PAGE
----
A soot-covered scientist at the Grand Academy of Lagado successfully extracted sunlight from cucumbers and stored it in aluminum cans. The discovery will allow energy producers to generate solar-powered electricity at night and will provide unlimited on-demand wintertime heat, researchers said.
A lofty idea, but purely fictional.
The Grand Academy is an invention of Jonathan Swift, in his 1726 novel, Gulliver’s Travels. The nearly 300-year-old tale comes to life again via Vaclav Smil, the prolific (nonfiction) author and energy-and-environmental systems professor at the University of Manitoba. He discusses Swift’s cucumbers in a 2011 essay, titled “Global Energy: The Latest Infatuations.” The story resonates today because it fulfills what many people are looking for from the energy industry — a simple solution to complex problems.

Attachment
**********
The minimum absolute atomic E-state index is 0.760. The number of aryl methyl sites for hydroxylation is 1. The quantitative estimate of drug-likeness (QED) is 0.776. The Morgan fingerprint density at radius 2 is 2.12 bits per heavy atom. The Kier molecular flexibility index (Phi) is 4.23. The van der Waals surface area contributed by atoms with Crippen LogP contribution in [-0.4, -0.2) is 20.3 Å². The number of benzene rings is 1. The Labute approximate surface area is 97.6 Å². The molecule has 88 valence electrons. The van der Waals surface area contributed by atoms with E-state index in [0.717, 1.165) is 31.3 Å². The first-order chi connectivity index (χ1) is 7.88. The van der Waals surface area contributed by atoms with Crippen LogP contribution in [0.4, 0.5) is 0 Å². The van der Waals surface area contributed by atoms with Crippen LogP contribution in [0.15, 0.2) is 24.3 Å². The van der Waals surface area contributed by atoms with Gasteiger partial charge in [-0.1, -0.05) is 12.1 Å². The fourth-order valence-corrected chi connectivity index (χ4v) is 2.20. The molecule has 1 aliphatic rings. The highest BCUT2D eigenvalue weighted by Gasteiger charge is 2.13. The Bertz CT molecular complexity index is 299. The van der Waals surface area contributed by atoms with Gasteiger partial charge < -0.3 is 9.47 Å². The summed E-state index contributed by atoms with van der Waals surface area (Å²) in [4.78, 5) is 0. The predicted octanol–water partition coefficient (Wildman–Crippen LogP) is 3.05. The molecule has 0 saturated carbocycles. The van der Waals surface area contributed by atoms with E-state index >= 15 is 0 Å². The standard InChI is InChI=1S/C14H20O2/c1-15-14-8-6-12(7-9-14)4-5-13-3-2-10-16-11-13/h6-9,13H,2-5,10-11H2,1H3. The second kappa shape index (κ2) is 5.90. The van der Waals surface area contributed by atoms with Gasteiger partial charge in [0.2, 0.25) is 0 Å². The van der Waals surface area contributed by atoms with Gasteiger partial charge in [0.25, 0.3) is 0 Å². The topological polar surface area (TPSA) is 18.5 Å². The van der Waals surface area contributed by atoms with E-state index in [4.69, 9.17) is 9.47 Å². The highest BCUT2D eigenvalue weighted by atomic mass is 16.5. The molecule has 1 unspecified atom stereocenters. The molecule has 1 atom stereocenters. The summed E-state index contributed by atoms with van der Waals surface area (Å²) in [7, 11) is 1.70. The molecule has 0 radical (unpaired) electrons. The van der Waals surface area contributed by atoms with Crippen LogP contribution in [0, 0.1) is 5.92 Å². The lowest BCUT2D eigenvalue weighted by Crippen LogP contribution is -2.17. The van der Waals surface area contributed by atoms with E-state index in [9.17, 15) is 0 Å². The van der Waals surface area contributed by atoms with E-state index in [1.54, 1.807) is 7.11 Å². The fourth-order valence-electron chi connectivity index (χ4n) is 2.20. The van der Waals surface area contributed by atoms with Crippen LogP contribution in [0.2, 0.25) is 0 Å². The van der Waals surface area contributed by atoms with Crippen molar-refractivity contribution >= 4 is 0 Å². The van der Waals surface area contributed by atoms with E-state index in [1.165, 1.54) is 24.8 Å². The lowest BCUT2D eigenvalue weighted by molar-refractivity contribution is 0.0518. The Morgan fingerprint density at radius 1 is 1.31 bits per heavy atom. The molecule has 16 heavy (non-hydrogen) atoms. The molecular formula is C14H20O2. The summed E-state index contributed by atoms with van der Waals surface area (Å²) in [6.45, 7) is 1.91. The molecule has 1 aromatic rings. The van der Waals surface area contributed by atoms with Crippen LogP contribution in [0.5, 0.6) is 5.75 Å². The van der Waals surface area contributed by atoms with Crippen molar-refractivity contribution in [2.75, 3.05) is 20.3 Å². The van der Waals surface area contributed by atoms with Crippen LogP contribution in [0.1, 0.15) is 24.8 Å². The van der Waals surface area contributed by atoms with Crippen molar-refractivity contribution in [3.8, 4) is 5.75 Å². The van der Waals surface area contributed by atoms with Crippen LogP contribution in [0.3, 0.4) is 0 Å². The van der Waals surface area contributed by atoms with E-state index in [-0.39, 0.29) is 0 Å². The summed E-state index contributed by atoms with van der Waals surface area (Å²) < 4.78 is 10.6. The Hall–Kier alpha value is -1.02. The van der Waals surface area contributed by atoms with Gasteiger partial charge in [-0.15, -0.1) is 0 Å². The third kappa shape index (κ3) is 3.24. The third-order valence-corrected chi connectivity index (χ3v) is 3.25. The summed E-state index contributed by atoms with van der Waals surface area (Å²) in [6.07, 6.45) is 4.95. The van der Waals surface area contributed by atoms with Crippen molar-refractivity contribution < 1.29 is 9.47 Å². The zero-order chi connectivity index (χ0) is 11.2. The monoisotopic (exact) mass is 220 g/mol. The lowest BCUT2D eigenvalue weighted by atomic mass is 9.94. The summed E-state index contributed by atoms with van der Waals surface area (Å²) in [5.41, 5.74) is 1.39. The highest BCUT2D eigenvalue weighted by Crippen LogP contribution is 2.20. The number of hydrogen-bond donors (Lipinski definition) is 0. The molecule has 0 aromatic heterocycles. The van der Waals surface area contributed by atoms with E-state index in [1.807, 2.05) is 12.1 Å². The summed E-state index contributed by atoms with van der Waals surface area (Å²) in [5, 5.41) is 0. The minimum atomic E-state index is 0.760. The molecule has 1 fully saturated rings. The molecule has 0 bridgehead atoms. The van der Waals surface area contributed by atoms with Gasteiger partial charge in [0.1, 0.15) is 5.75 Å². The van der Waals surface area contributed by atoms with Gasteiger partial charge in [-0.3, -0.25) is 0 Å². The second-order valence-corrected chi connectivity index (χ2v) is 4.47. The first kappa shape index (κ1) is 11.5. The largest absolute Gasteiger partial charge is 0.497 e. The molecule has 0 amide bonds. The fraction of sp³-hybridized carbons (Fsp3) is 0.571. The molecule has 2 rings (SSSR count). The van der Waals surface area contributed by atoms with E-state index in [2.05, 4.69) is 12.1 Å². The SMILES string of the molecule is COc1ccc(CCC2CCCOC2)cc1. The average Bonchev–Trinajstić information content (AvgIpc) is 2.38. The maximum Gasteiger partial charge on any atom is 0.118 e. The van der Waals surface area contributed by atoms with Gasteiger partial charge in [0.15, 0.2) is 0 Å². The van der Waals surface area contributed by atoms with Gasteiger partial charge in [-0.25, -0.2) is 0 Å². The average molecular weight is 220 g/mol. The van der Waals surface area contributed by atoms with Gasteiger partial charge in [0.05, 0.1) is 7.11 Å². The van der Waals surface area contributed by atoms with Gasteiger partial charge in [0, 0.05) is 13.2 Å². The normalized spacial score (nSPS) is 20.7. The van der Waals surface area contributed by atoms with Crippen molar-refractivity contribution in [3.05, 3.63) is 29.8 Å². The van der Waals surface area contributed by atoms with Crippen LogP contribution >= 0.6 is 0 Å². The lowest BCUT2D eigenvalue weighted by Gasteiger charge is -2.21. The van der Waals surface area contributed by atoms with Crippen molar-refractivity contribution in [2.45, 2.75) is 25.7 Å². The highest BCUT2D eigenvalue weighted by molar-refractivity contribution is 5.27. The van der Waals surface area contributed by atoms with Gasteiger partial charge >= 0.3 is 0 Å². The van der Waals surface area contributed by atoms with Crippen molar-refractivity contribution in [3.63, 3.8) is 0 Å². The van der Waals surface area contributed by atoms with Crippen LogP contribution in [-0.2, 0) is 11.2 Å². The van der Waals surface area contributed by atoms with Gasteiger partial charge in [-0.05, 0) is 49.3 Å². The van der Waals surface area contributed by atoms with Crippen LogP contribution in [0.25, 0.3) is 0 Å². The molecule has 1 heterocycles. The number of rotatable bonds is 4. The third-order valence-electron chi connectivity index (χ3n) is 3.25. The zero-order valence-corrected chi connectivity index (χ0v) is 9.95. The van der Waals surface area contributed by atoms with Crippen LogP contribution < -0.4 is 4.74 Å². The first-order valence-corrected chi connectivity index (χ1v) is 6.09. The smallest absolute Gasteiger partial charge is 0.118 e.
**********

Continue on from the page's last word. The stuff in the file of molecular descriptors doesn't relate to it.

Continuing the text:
Smil likens Swift’s cucumbers to what he calls energy infatuations, “it” technologies that are purported to save us from foreign oil dependency, toxic pollution and climate change. He warns against such magical thinking.